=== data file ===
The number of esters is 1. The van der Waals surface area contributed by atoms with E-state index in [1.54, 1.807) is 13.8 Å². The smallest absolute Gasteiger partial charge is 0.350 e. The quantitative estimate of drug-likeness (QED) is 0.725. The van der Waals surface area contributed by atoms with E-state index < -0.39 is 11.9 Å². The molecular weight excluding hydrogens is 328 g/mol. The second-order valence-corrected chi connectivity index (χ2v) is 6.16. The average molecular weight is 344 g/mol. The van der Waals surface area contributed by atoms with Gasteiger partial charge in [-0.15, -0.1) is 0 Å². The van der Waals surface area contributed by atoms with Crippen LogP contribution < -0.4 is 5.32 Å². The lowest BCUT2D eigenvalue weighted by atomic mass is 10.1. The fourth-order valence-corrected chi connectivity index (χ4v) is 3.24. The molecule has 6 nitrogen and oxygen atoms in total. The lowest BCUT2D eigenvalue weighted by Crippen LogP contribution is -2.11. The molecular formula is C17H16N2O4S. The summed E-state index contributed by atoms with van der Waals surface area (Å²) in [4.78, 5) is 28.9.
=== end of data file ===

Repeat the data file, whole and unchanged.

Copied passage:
The number of esters is 1. The van der Waals surface area contributed by atoms with E-state index in [1.54, 1.807) is 13.8 Å². The smallest absolute Gasteiger partial charge is 0.350 e. The quantitative estimate of drug-likeness (QED) is 0.725. The van der Waals surface area contributed by atoms with E-state index < -0.39 is 11.9 Å². The molecular weight excluding hydrogens is 328 g/mol. The second-order valence-corrected chi connectivity index (χ2v) is 6.16. The average molecular weight is 344 g/mol. The van der Waals surface area contributed by atoms with Gasteiger partial charge in [-0.15, -0.1) is 0 Å². The van der Waals surface area contributed by atoms with Crippen LogP contribution < -0.4 is 5.32 Å². The lowest BCUT2D eigenvalue weighted by atomic mass is 10.1. The fourth-order valence-corrected chi connectivity index (χ4v) is 3.24. The molecule has 6 nitrogen and oxygen atoms in total. The lowest BCUT2D eigenvalue weighted by Crippen LogP contribution is -2.11. The molecular formula is C17H16N2O4S. The summed E-state index contributed by atoms with van der Waals surface area (Å²) in [4.78, 5) is 28.9.